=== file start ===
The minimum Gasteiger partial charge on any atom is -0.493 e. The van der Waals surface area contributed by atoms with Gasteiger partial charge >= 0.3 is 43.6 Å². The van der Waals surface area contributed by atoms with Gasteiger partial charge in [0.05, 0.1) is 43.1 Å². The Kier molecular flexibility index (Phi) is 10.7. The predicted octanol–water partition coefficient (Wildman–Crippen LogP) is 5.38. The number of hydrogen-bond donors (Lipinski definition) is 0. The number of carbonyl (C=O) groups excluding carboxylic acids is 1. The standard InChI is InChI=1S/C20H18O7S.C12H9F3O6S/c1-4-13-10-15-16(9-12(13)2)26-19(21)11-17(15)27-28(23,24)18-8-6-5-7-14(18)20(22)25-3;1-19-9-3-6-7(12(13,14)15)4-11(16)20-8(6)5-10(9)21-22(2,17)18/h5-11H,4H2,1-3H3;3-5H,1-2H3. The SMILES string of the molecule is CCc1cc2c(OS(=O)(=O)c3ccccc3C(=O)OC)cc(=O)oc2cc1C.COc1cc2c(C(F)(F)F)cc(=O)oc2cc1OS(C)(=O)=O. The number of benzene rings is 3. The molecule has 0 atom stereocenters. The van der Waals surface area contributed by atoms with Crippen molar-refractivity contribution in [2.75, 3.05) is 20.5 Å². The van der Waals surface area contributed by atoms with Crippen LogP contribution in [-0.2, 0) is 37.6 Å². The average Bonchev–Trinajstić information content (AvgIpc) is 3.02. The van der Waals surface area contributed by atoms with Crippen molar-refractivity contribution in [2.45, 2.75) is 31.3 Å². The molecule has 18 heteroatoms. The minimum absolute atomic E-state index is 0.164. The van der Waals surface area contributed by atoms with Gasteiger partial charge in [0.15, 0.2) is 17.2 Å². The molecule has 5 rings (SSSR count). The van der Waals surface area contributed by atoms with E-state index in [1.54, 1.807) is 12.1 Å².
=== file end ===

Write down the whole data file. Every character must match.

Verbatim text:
The minimum Gasteiger partial charge on any atom is -0.493 e. The van der Waals surface area contributed by atoms with Gasteiger partial charge >= 0.3 is 43.6 Å². The van der Waals surface area contributed by atoms with Gasteiger partial charge in [0.05, 0.1) is 43.1 Å². The Kier molecular flexibility index (Phi) is 10.7. The predicted octanol–water partition coefficient (Wildman–Crippen LogP) is 5.38. The number of hydrogen-bond donors (Lipinski definition) is 0. The number of carbonyl (C=O) groups excluding carboxylic acids is 1. The standard InChI is InChI=1S/C20H18O7S.C12H9F3O6S/c1-4-13-10-15-16(9-12(13)2)26-19(21)11-17(15)27-28(23,24)18-8-6-5-7-14(18)20(22)25-3;1-19-9-3-6-7(12(13,14)15)4-11(16)20-8(6)5-10(9)21-22(2,17)18/h5-11H,4H2,1-3H3;3-5H,1-2H3. The SMILES string of the molecule is CCc1cc2c(OS(=O)(=O)c3ccccc3C(=O)OC)cc(=O)oc2cc1C.COc1cc2c(C(F)(F)F)cc(=O)oc2cc1OS(C)(=O)=O. The number of benzene rings is 3. The molecule has 0 atom stereocenters. The van der Waals surface area contributed by atoms with Crippen molar-refractivity contribution in [2.75, 3.05) is 20.5 Å². The van der Waals surface area contributed by atoms with Crippen LogP contribution in [-0.2, 0) is 37.6 Å². The average Bonchev–Trinajstić information content (AvgIpc) is 3.02. The van der Waals surface area contributed by atoms with Crippen molar-refractivity contribution in [2.45, 2.75) is 31.3 Å². The molecule has 18 heteroatoms. The minimum absolute atomic E-state index is 0.164. The van der Waals surface area contributed by atoms with Gasteiger partial charge in [0.15, 0.2) is 17.2 Å². The molecule has 5 rings (SSSR count). The van der Waals surface area contributed by atoms with E-state index in [1.54, 1.807) is 12.1 Å².